The last time I remember seeing Superchunk was at the This Ain’t No Picnic festival in 1999. I was never a Superchunk fanatic, but I followed them in college and still own their first five records. I didn’t have any expectations going in, since they don’t play many shows these days. I was completely caught off guard when they proceeded to blow me away. A steady and reliable band like Superchunk is elevated even higher in an era of completely transparent, blatant, trend-hopping bands. In a sea of bands (and festival attendees) crying for attention, they avoided the rock star clothes, attitude and posing and focused on having a good time. Mac and Laura still look great too. And yes, they closed their set with “Slack Motherfucker.”
I stumbled back to the artist area during Michael Franti and Spearhead. Icky. This line from Wikipedia pretty much sums it up: “Except for occasionally wearing crocs on an airplane or in a restaurant, Franti has been walking through life barefoot since 2000.”
Having never seen TV on the Radio and being a pretty big fan, I had to see them. They were pretty good. That’s as strong of a statement as I’m willing to make. Pretty good. Seeing them didn’t change my opinion of them in any way. Everybody was raving about Tinariwen in the Gobi tent.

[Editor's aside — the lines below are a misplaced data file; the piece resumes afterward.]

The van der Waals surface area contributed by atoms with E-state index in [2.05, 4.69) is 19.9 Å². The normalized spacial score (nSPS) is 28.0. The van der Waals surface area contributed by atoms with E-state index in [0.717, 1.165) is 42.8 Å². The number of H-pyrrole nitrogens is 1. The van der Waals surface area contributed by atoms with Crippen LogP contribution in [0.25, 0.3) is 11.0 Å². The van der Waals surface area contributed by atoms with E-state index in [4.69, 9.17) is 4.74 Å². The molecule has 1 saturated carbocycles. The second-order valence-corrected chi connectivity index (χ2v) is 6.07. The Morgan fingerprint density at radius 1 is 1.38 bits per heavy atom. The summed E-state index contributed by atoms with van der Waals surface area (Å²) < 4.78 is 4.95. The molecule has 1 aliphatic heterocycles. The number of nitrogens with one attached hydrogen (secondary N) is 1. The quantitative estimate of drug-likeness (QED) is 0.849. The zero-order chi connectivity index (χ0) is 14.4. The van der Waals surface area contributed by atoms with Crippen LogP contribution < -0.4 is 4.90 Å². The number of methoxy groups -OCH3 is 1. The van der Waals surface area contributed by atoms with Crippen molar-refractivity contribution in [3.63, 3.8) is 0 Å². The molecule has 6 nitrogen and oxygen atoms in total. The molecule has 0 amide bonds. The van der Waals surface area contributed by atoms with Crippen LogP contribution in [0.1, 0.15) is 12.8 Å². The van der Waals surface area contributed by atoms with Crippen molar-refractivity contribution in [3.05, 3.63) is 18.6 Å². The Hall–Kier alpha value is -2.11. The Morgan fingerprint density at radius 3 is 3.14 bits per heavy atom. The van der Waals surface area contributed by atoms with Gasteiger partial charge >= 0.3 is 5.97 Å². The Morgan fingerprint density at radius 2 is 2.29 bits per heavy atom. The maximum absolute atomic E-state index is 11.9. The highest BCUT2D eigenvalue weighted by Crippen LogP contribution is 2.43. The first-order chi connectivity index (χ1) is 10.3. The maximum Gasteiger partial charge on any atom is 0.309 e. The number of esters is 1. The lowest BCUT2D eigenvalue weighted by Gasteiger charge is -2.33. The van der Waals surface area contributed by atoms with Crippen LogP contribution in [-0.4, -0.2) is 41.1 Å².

Late Friday I finally got around to watching Respect Yourself: The Stax Records Story on DVD. It’s a very informative and interesting documentary and Booker T. Jones features prominently. It was the perfect time to finally see him. Appearing with the Drive By Truckers as his backing band (they also appear on his new record), the band sounded great. Hearing Booker T. do “Green Onions” on his Hammond was one of the highlights of the festival. And put that documentary in your Netflix queue.
We snuck away towards the end of Booker T’s set to see the last song of the Fleet Foxes’ set. I still love those harmonies on “Mykonos.” There was a huge crowd taking it in too.
It was time for a dinner break. We moved through the crowd at Thievery Corporation and I ate some tacos. The food at Coachella is pretty underwhelming. Would it really be that hard to hire the Taco Zone or Kogi people next year?
A lot of people were really excited to see M.I.A. When I saw her at Coachella 2005, I found her mildly amusing. At Coachella 2009, she was just unbearably bad. A “singer” jumping around a bunch of dancers in DayGlo outfits while a backing track plays is not my idea of entertainment. The airhorn siren that blared every 15 seconds didn’t make it any more tolerable. Her records have some undeniably catchy moments, but her live show is a train wreck. Many of you may disagree, it’s okay, we can still be friends.
At this point, we decided we’d put some rock in our slingshot. We headed towards the Mojave tent where Turbonegro and Mastodon were closing out the night. Unfortunately, in order to avoid the crowd, we took the road behind the stages. When we arrived, the backstage areas of all three tents were shut off. Since there was no easy way to get in front of the stage we headed back to the hotel.
Once we got checked in to the hotel, the lights went out. You can see a lot of stars when the lights go out in the desert.
A post on Sunday’s show is coming soon…..